Failure helps you learn...
What is the one thing that not one of us can avoid but which we can influence for good or for bad? Aging! Day by day, we grow older. For some, that realization packs a fear-inducing wallop. But it doesn’t have to be that way. You can embrace reality and choose to age well, which will influence both your well-being and your actual experience of aging.
Here are some tips for staying young at heart — even if you are no longer physically young.
Stay mentally active. Whether it means entering a Scrabble tournament or volunteering on a political campaign, stay engaged with the world. Make friends, including younger ones. Read a book, watch a movie. Remain curious about the world and the people in it.
Be social. Friends are incredibly important to our well-being and can actually help protect us from some mental health maladies. Wondering how to meet people? Perhaps you could join a civic organization or volunteer for a non-profit.
Be active. Aging is much easier for...
“At the height of laughter, the universe is flung into a kaleidoscope of new possibilities.” — Jean Houston
Do you have any idea how good laughter is for you? Increasingly, science is finding that laughter is a natural balm. It can actually induce changes in your body, according to the Mayo Clinic, which says laughter has these physical benefits:
It stimulates your heart, lungs and muscles because of the intake of oxygen-rich air, and increases your brain’s release of endorphins.
It fires up and then relieves your stress response, which results in a good, relaxed feeling.
It soothes tensionby stimulating circulation and aiding muscle relaxation.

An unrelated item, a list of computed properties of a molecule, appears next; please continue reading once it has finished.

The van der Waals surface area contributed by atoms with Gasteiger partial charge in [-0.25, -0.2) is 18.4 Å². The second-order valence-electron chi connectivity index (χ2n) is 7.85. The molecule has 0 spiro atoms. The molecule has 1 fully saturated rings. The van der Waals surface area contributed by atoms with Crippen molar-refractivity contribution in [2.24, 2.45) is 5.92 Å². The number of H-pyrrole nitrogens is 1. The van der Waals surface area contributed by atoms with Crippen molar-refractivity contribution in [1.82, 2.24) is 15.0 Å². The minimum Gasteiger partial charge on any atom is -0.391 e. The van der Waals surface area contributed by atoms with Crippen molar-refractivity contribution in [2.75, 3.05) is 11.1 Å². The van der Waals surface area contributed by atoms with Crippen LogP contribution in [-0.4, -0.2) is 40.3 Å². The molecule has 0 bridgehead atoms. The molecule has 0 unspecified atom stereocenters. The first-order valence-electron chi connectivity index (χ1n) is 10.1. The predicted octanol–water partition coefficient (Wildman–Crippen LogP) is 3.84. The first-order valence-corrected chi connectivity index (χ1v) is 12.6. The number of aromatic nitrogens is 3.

But as great as the physical benefits are, laughter also is good for our mental health and social connections. It’s hard to feel sad, angry or anxious when you’re laughing. Have you ever noticed how a good laugh sticks with you, brightening the rest of the day?
Your leadership sets a high bar for those on your team. Your drive to excel and your strong work ethic are an inspiration. That’s why you need to make sure you unplug and take a real vacation.
That’s right. You must encourage those you lead to take their vacation time by first taking a real vacation yourself. This will demonstrate that vacations are good for managers, good for employees and good for organizations.
Research shows that 57 percent of Americans don’t take all their vacation time each year. Another troubling statistic: An estimated 60 percent of people do some amount of work while on vacation. And at some organizations, it’s a badge of honor to take as little time off as possible.
Yet the benefits of taking a break and stepping away from work are indisputable and two-fold: You return feeling renewed, with the energy and hunger to dive into new projects. Your team members drive your success, so you must encourage them to take...
Time is a precious commodity. That’s why you almost feel guilty if you leave your work space and go to lunch. Who has the time for that, anyway?
Well, you do. And if not, you should make some. According to a wide range of studies, not leaving your work space and wolfing down a sandwich at your desk each day can have some serious long-term negative effects on your health. Likewise, getting away from your cubicle during the lunch hour can help you in a number of ways. Here are five reasons why taking a lunch break is so important: